This bizarre social experiment will teach you many life lessons you can put into action.
It takes a lot to get Bill Gates out of bed.
When I heard about a documentary based around a magic show, and saw Bill Gates’ beautifully wrinkled face people either love or hate, I knew a special moment awaited me.
The documentary is called “In & Of Itself.” It’s without a doubt the most important social experiment I’ve ever seen. It will challenge many of your beliefs and surprise you.
The film is based around a stage show a magician named Derek DelGaudio put on at a theatre for two years. If you call him a magician, though, he will hunt you down and kill you with a deck of cards.
Vulnerability You Show Is Reciprocated
There are multiple moments Derek shares from his own life. Growing up with a gay firefighter for a mother made him a target for bullies. He turned people’s hate for his mother’s way of life into magic. Magic became a way to channel the hatred into a helpful hobby. The hope he has is to transform that hatred into a changed mind through simple magic tricks.
Each time Derek shares an intimate moment like this with the audience, they return the favor. He gets different audience members to read out letters. The audience members have no idea that the letter they’re about to read is from a person close to them.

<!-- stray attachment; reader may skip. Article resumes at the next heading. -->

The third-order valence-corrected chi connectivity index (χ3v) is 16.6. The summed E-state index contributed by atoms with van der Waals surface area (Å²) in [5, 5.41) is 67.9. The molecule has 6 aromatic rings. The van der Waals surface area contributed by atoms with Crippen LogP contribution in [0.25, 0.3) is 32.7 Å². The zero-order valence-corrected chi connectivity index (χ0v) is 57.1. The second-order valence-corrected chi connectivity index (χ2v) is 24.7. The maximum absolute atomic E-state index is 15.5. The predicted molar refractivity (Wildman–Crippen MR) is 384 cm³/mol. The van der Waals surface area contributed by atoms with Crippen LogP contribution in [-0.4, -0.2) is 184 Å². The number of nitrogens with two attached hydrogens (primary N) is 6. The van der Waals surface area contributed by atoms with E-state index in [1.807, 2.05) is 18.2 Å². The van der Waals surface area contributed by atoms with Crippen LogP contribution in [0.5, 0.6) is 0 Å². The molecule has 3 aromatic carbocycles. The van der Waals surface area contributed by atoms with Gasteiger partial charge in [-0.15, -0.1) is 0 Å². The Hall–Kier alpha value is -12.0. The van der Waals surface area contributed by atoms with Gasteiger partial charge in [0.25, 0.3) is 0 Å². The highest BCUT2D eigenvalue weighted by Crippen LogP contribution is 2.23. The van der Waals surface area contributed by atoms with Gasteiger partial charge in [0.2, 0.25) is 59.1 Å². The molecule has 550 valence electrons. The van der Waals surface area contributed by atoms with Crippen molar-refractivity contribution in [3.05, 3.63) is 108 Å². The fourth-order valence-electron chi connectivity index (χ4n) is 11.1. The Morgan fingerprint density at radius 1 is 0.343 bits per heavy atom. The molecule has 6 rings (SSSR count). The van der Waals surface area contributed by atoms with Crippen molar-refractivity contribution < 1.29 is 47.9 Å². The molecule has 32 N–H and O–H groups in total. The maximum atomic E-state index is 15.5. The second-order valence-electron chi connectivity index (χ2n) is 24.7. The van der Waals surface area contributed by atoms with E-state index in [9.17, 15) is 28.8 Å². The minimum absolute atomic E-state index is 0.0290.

The magic Derek uses to obtain the letters isn’t revealed. The reaction from each audience member will send chills down your spine. Because Derek asks the audience to be vulnerable after he has displayed it, the audience finds the courage to do the same. This is the magic — not the trick of getting the right letter from the right family member into their hands.
I’ve always said that I’ll break into your house to leave you the thing you’ve always wanted.
I am putting them in a position where they’re forced to be a little vulnerable in front of strangers, but at the same time, the gifts that they’re being given — the gift of being seen and heard and acknowledged? I’ll become the villain if that’s the thing I’m dishing out. (Source)
Trust a Professional Liar
Derek has had an unusual career path. When he mastered card tricks earlier in life to escape the school bullies, he later used them at private poker games in Beverley Hills. The job was to look like a dealer and use card tricks to cheat the players out of their money. He’d get a cut of the proceeds.
Cheating people for a living showed him the dark side of magic. Watching one player leave with nothing more than a $5 bill which he generously left Derek as a tip, unlocked a new level of honesty. That is the day he gave up cheating people out of their money using magic.
When you act dishonest you’ll learn the damage it does. The damage is more severe to the liar than the person being cheated. You have to lie to see the illusion.
Magic Is a Distraction for the True Illusion
Throughout Derek’s show you see a series of magic tricks. These are designed to distract the audience. What is really happening is an unofficial social experiment. At the start of the show audience members need to choose an identity. Later in the show they have to reveal the identity.